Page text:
Beneath its noble arches Grand Central Terminal boasts more than a hundred years’ worth of secrets and mysteries.

For example:

►Grand Central’s 2,000-square-foot Whispering Gallery embodies a fascinating acoustic anomaly that invites sound to dance all along its ceramic surface, converting a whisper to a shout.

► Within Grand Central’s 49 acres of underground space lies a secret track and private elevator that were frequently used by President Franklin D. Roosevelt to travel between the Waldorf-Astoria hotel and Grand Central, so that he could avoid displaying his wheelchair-bound, polio-wracked body to the public.

Such enigmatic elements are abundant in this grand transportation hub and we’re lucky to know of them even if not all of them are generally accessible (though most are).

Abundant also are old photos of Grand Central that captivate the modern imagination.

Surely you’ve seen photos dating back to the 1930s and 1940s, in which sunbeams spill through Grand Central’s massive windows, flooding sections of the Main Concourse in pools of light.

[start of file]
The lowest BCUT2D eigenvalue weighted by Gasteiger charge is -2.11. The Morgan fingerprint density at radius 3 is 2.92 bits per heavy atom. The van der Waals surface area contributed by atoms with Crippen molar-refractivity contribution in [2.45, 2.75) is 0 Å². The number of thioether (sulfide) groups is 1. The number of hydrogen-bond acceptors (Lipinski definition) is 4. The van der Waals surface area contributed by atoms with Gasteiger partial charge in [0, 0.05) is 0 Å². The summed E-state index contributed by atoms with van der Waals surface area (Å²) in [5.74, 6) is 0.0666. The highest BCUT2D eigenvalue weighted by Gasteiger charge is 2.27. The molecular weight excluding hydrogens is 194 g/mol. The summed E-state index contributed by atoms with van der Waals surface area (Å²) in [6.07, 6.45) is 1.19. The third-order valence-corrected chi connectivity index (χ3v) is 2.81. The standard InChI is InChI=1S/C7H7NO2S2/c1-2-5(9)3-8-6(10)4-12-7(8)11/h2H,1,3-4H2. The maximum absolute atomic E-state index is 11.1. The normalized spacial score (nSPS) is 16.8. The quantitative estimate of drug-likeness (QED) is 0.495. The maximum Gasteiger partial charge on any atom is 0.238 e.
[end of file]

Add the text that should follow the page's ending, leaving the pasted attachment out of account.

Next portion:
Unfortunately, these light shows reside permanently in the past.

Many have blamed the construction of the 26-story building at 120 Park Ave. (former home of the Philip Morris corporation) for blocking the colossal shafts of light that once bathed Grand Central.

Perhaps a more accurate explanation for why the natural light in Grand Central no longer appears the way it once did is also attributable to modernism, namely the widespread ban on cigarette smoking indoors.

The particulate matter suspended in the air as a consequence of cigarette smoke would have been substantial in Grand Central of old, as seemingly everyone smoked. Light pouring into the windows would have passed through this particulate matter, causing individual beams to become visible.

Though such spectacular visuals are no longer possible, the natural light in Grand Central remains intriguing. It’s far subtler than anything that commuters in 1941 would have witnessed, but at the right moment, at the right angle, Grand Central Terminal still proves wonderfully illuminating.


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